4 Reasons to Go Back and Re-Process Older Raw Files


As photographers, we eagerly plan mornings, weekends, day trips and vacations around being out in the field. When we get back to our computers, many of us are downloading our files shortly after walking through the door. Then it's moments of “Yes!”, “Sighs” and a few colorful words thrown in when that one that you really wanted was an “almost”.

As exciting as it is to process our new little gems, it can be almost as rewarding to go back into our older files and look at them with a fresh set of eyes. Here's four reasons to go back in time.

1. The Forgotten Photos are Waiting

Just this weekend I went back to view photos from 2014 to free up some space. I uncovered some files that didn't get a lot of attention when they were downloaded. The image of the Scarlet Macaw below caught my attention. I'm not quite sure of the reason it was passed over. Maybe because it was on a photo trip where there were over initially 3000 photos to select from and then process?

2. Diamonds in the Rough

Sometimes there are photos that you can't delete for a variety of reasons. A) Exposure bracketing (see article on Exposure Bracketing) was used which meant many photos may have been put into the ‘later' list for merging and processing. B) The color photo had potential but it didn't wow you…yet. Check out 4 Quick Methods to Convert Your Photo to Black & White and C) There were other photos that you were more interested in at the time.

Using ‘B' above as an example, I found a color photo that I converted to Black and White. This was a photo taken at sunset on Lake Michigan. The colors were soft, the water smooth and the rocks had a subtle shimmer. In color, it was a nice photo. When I processed it in black and white a richer dimension was added.

3. New Processing Skills/New Software Features

As our photography techniques evolve, so do our post-processing skills, techniques and habits. Today, Lightroom's local adjustment tools – Radial Filter, Graduated Filter and the Adjustment Brush for targeting specific areas are used on a more regular basis than a year ago. I also started using Photoshop CC in early 2015. The power of working with Layers and Photoshop's plethora of refined editing capabilities have been applied in older photos.

Additionally, software such as Lightroom CC adds new features and enhances existing ones. Going back in Lightroom and selecting Reset (at the top of all the enhancements so I preserve my work if I want to revert back) provides the opportunity to work from the ground up with new and/or refined skills and program features.

4. Discarding and Freeing Up Space

The idea for writing this article came from revisiting 2014 files to discard unused and unwanted photos. I was looking for images that I'd never touch due to quality, composition, etc. The longer time goes by, the easier it is to discard older photos.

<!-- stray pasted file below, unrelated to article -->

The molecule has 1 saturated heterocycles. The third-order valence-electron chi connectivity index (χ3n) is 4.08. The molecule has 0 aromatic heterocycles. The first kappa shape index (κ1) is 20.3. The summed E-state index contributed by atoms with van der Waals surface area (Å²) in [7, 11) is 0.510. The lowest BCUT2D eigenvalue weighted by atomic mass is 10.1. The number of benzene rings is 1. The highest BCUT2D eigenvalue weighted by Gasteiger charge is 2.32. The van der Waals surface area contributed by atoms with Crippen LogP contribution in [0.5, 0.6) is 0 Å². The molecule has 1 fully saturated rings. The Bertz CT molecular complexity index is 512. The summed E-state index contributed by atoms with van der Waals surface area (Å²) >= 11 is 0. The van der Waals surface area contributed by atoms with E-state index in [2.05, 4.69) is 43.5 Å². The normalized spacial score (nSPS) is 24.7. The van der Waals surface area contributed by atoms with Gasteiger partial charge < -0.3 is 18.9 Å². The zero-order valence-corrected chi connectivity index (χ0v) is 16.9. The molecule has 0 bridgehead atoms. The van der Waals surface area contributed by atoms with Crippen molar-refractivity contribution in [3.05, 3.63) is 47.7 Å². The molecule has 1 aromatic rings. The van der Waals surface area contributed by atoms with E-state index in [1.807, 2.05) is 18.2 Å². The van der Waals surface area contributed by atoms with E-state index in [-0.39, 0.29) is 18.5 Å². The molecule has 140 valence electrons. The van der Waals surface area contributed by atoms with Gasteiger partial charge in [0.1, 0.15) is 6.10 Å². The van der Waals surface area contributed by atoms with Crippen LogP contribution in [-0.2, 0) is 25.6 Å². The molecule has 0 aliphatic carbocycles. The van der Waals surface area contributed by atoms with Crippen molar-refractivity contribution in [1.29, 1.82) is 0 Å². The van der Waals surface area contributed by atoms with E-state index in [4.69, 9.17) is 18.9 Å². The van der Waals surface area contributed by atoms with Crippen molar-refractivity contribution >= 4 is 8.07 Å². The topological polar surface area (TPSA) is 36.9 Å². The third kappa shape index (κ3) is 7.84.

However, each time I go back to old files on my hard drive or those stored on my external drive, I find a few that I really like and process. For information on backing up the cloud using for extra protection refer to Protecting Your Work for a strategy on backing up your photos.

The next time you don't have any new images to work on, take a trip down memory lane. What you find may inspire you!

About Author

Sheen Watkins is a conservationist, wildlife photographer, instructor, author and photography writer. You can follow her photography on Facebook, Instagram and her website.

I couldn’t agree more and read an article about this same topic a few years back. I’d headed out to visit national parks out west with a D90, my SLR camera at the time. I didn’t know much of what I was doing other than a few basics and was kind of disappointed with most images captured. A few years later and with more post production knowledge under my belt, I went back through those RAW images…talk about some diamonds! Great article and one I’ll save as a reminder!

Thanks for the insightful blog.

I have also found some gems hiding in the Lightroom catalog from previous photo outings. Some of those uncovered gems turn out to be real prizes. Recently a client wanted a 3 foot print of a landscape I made 4 years ago using an older less capable camera. When I went back to see if I could tune it up using new software (#3 above) I found a slightly different exposure (bracketing) that was actually better, I was able to deliver a better product by going back. I have thousands of images that I told myself I would get back to but have never found the time. Winter is almost here and that provides more time for digging for gems in the library.

I’ve had this experience several times recently. Lightroom entered my toolset just 3 years ago and I’ve been slowly adding 10+ years of images into the catalog as time and interest allows. I’ve *discovered* hundreds of images, both JPEG and some needing to back to the RAW, that benefit from a breath of new editing technique and then they join the ranks of my current best efforts.

I don’t discard the raw files, even in some cases if I shoot a sporting event as jpg I will create a copy to screen/delete from. I actually don’t keep everything in Lightroom for the very reason that I might reprocess them differently. There are other great programs out there that will let you view all of the folders of raw files, so they’re not invisible or forgotten after removing from Lightroom.

Yes I’ve put a lot into primary storage and on site backups, cloud backups as the 3rd copy are cheap, and no external drives to fail. I suppose as the current drives get to be end of life or if I fill them, I can upgrade to something larger or reconsider what I have for backups.

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